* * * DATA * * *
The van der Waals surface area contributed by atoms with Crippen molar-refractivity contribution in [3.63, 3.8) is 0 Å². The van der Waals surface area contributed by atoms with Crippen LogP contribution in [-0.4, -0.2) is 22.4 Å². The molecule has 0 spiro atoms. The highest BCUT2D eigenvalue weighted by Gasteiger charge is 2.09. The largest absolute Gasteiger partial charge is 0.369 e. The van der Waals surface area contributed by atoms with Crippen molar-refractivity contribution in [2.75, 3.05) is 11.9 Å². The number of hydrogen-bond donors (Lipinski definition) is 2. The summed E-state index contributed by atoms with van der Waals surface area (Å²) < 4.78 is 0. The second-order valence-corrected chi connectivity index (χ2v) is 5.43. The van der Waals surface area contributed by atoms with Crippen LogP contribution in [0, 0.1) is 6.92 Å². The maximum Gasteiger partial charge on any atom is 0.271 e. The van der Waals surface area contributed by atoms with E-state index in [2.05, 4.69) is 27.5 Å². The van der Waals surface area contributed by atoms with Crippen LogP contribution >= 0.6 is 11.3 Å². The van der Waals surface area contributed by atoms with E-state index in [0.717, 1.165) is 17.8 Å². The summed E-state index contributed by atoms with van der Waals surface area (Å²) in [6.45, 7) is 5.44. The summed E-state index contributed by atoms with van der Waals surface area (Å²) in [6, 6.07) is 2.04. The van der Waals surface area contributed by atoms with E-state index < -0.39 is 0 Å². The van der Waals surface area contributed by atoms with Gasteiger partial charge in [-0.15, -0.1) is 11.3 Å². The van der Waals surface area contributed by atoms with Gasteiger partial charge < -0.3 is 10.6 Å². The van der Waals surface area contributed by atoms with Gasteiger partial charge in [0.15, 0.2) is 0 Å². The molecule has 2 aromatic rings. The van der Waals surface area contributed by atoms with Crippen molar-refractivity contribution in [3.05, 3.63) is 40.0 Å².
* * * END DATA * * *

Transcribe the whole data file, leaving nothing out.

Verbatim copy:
The van der Waals surface area contributed by atoms with Crippen molar-refractivity contribution in [3.63, 3.8) is 0 Å². The van der Waals surface area contributed by atoms with Crippen LogP contribution in [-0.4, -0.2) is 22.4 Å². The molecule has 0 spiro atoms. The highest BCUT2D eigenvalue weighted by Gasteiger charge is 2.09. The largest absolute Gasteiger partial charge is 0.369 e. The van der Waals surface area contributed by atoms with Crippen molar-refractivity contribution in [2.75, 3.05) is 11.9 Å². The number of hydrogen-bond donors (Lipinski definition) is 2. The summed E-state index contributed by atoms with van der Waals surface area (Å²) < 4.78 is 0. The second-order valence-corrected chi connectivity index (χ2v) is 5.43. The van der Waals surface area contributed by atoms with Crippen LogP contribution in [0, 0.1) is 6.92 Å². The maximum Gasteiger partial charge on any atom is 0.271 e. The van der Waals surface area contributed by atoms with E-state index in [2.05, 4.69) is 27.5 Å². The van der Waals surface area contributed by atoms with Crippen LogP contribution >= 0.6 is 11.3 Å². The van der Waals surface area contributed by atoms with E-state index in [0.717, 1.165) is 17.8 Å². The summed E-state index contributed by atoms with van der Waals surface area (Å²) in [6.45, 7) is 5.44. The summed E-state index contributed by atoms with van der Waals surface area (Å²) in [6, 6.07) is 2.04. The van der Waals surface area contributed by atoms with E-state index < -0.39 is 0 Å². The van der Waals surface area contributed by atoms with Gasteiger partial charge in [-0.15, -0.1) is 11.3 Å². The van der Waals surface area contributed by atoms with Gasteiger partial charge < -0.3 is 10.6 Å². The van der Waals surface area contributed by atoms with Gasteiger partial charge in [0.15, 0.2) is 0 Å². The molecule has 2 aromatic rings. The van der Waals surface area contributed by atoms with Crippen molar-refractivity contribution in [3.05, 3.63) is 40.0 Å².